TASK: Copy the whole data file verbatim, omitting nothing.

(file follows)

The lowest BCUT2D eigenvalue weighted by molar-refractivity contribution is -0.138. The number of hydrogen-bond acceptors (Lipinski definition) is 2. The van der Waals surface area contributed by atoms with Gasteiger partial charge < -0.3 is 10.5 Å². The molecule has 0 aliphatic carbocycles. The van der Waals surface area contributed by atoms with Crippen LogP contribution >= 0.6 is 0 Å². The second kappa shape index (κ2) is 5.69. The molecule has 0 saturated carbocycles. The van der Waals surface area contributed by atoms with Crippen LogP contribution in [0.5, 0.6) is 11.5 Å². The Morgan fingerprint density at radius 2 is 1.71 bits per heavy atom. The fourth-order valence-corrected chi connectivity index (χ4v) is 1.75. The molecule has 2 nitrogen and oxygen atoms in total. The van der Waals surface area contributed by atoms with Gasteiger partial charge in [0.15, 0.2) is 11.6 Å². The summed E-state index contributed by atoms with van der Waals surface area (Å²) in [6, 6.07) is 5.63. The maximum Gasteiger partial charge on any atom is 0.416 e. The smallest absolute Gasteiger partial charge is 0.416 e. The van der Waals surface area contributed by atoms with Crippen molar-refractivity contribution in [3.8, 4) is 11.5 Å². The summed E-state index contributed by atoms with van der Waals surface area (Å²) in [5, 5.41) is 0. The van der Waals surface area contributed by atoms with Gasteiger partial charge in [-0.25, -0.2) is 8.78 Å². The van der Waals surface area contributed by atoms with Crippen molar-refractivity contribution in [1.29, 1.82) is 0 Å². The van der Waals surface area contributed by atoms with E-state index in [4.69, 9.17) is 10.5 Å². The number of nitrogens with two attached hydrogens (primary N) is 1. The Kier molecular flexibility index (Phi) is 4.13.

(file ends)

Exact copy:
The lowest BCUT2D eigenvalue weighted by molar-refractivity contribution is -0.138. The number of hydrogen-bond acceptors (Lipinski definition) is 2. The van der Waals surface area contributed by atoms with Gasteiger partial charge < -0.3 is 10.5 Å². The molecule has 0 aliphatic carbocycles. The van der Waals surface area contributed by atoms with Crippen LogP contribution >= 0.6 is 0 Å². The second kappa shape index (κ2) is 5.69. The molecule has 0 saturated carbocycles. The van der Waals surface area contributed by atoms with Crippen LogP contribution in [0.5, 0.6) is 11.5 Å². The Morgan fingerprint density at radius 2 is 1.71 bits per heavy atom. The fourth-order valence-corrected chi connectivity index (χ4v) is 1.75. The molecule has 2 nitrogen and oxygen atoms in total. The van der Waals surface area contributed by atoms with Gasteiger partial charge in [0.15, 0.2) is 11.6 Å². The summed E-state index contributed by atoms with van der Waals surface area (Å²) in [6, 6.07) is 5.63. The maximum Gasteiger partial charge on any atom is 0.416 e. The smallest absolute Gasteiger partial charge is 0.416 e. The van der Waals surface area contributed by atoms with Crippen molar-refractivity contribution in [3.8, 4) is 11.5 Å². The summed E-state index contributed by atoms with van der Waals surface area (Å²) in [5, 5.41) is 0. The van der Waals surface area contributed by atoms with Gasteiger partial charge in [-0.25, -0.2) is 8.78 Å². The van der Waals surface area contributed by atoms with Crippen molar-refractivity contribution in [1.29, 1.82) is 0 Å². The van der Waals surface area contributed by atoms with E-state index in [4.69, 9.17) is 10.5 Å². The number of nitrogens with two attached hydrogens (primary N) is 1. The Kier molecular flexibility index (Phi) is 4.13.